Home from the hot Aegean, huddled by the fire as rain ruins the bank holiday weekend, I’m thinking: what gloom has descended since I’ve been away — and doesn’t it call for a round-up of cheerful news? So here goes. The UK economy grew by 0.7 per cent in the second quarter and a respectable 2.6 per cent over the past year. US growth has been revised sharply higher to 3.7 per cent, scotching our claim to be the fastest growing western economy, but George Osborne can still say convincingly that ‘we’re motoring ahead’ — and weak first-quarter performance can be seen as a blip rather than the revelation of doom it was declared to be by Ed (‘Where is he now?’) Balls.
Tax receipts are rising at an annual rate of 4.4 per cent, well ahead of the Office for Budget Responsibility’s forecast. Retail sales volumes are up 4 per cent from last year and have been particularly strong in the clothing sector. Lower than expected energy costs mean more cash left over for consumers to spend. Business investment showed healthy second-quarter growth, as did exports (though a strong pound may be a new threat on that front). Unemployment rose slightly in May and June after a long run of falls — but the narrower count of jobless benefit claimants continued to improve: down 200,000 on a year earlier, at 792,000. Wages have been rising at 2.8 per cent against near-zero inflation, and bonuses have been on an uptrend everywhere except in the financial sector, where they have fallen 10 per cent from last year — a healthy rebalancing. Productivity finally seems to be improving, too, with output rising faster than the number of hours worked.
How much of this progress will be knocked sideways by a global wave of bad news emanating from China? The short answer is less than last week’s headlines were shouting, not least because we’re in much more robust and flexible shape to withstand the shock than most of our competitors. Have I cheered you up? I hope so — but I’ll try to be gloomier next week.
I would have sent a ‘good luck’ postcard to Sir Howard Davies, who succeeded Sir Philip Hampton as chairman of Royal Bank of Scotland this week. But Davies never seems to need luck, bouncing as he does from one difficult assignment to the next with the silver–tongued imperviousness of the McKinsey consultant he once was. No mud has stuck from his role as founder chairman of the Financial Services Authority from 1997 to 2003, despite its later failings; nor from his resignation in 2011 as director of the LSE after revelations of its links with Saif al-Islam, son of Muammar Gaddafi, recently sentenced to death in Libya.
As chairman of the Airports Commission, Davies batted off suggestions that he was a stooge who could be relied upon to favour Heathrow expansion, as well as accusations that his directorship of Prudential, a big property investor around Heathrow, constituted a conflict of interest. When Gatwick boss Stewart Wingate accused him of ‘omissions’ and ‘superficial analysis’ in his report — which did indeed favour Heathrow — Davies retorted that ‘using colourful language does not turn weak points into strong ones’. Not a man who finds it difficult to stand up for himself, then.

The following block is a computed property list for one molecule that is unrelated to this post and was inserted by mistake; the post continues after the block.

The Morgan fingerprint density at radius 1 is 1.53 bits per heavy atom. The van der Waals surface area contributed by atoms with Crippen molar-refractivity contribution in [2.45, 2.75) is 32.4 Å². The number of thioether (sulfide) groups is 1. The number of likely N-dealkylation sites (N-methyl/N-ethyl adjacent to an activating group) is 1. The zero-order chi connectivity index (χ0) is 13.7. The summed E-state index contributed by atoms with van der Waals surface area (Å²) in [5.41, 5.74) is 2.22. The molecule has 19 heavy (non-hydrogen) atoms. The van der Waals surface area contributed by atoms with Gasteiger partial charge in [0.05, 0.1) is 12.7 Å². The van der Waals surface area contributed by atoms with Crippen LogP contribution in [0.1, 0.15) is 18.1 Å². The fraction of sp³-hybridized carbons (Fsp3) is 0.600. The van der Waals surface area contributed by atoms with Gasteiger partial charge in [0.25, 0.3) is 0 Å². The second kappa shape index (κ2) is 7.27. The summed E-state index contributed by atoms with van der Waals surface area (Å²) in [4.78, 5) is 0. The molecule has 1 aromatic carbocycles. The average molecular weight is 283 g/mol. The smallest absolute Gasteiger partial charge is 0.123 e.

It will be fun to watch him exercise his sharp wit as mis-selling fines continue to besmirch RBS while its managers wrestle the bank back to profitability and the Chancellor demands a swift sell-off of the taxpayers’ stake. At only 64, Davies probably regards RBS as no more than an interesting project until the next big job comes along.
Sad news from Tokyo: the Okura Hotel is being demolished. Architecture buffs from around the world petitioned in vain to save this 1962 masterpiece of modernism, designed by Yoshiro Taniguchi — but my own regret at its passing is different from theirs. To me, the Okura symbolised the elegant 25-year con-trick played by Japan on western business between the 1964 Tokyo Olympics and the 1990 collapse of the Nikkei index. In essence, it was this: invest massively here, observe our rituals, be patient, and one day you’ll reap a rich reward.
We did as we were told, in my case as a representative of Barclays, but the reward stayed forever out of reach. When our chairman visited, his Okura suite was so inundated with flowers from Japanese companies that he had to move to an even bigger one. When we held a reception in the hotel to celebrate the opening of our office, we were told that potential Japanese clients would judge us by the quality of our hospitality, so we bought the full package of kimono-clad hostesses, ice sculptures and beautiful gifts for guests. I doubt our new operation ever made back the colossal cost of the party, never mind the investment in floor space, computers and hundreds of staff.
But still I admired Japan for the teamwork behind the hustle — corporations and government hand in hand — and the geniality with which it was done. And I admired the Japanese urge for constant renewal, which is why the old Okura is to be replaced by a twin-towered new one, masterminded by Yoshiro Taniguchi’s son Yoshio.
The secret tunnel
I suspect you’d rather hear more Spectator cruise stories than growth statistics. Did I really dance with Jeremy Clarke to Abba’s ‘Lay All Your Love On Me’ in the ship’s nightclub, Hemispheres — which for some reason we renamed ‘Hammersmith’? Yes, I’m told I did. But my abiding daytime memory will be of our visit to the ruins of Ephesus, capital of Rome’s Asian province, with its marble-paved streets marked by chariot wheels and lined with ancient retail kiosks; and its magnificent Library of Celsus, repository of 12,000 scrolls, connected by secret tunnel to the Hilton-sized brothel opposite. Now that’s what I call civilised town planning.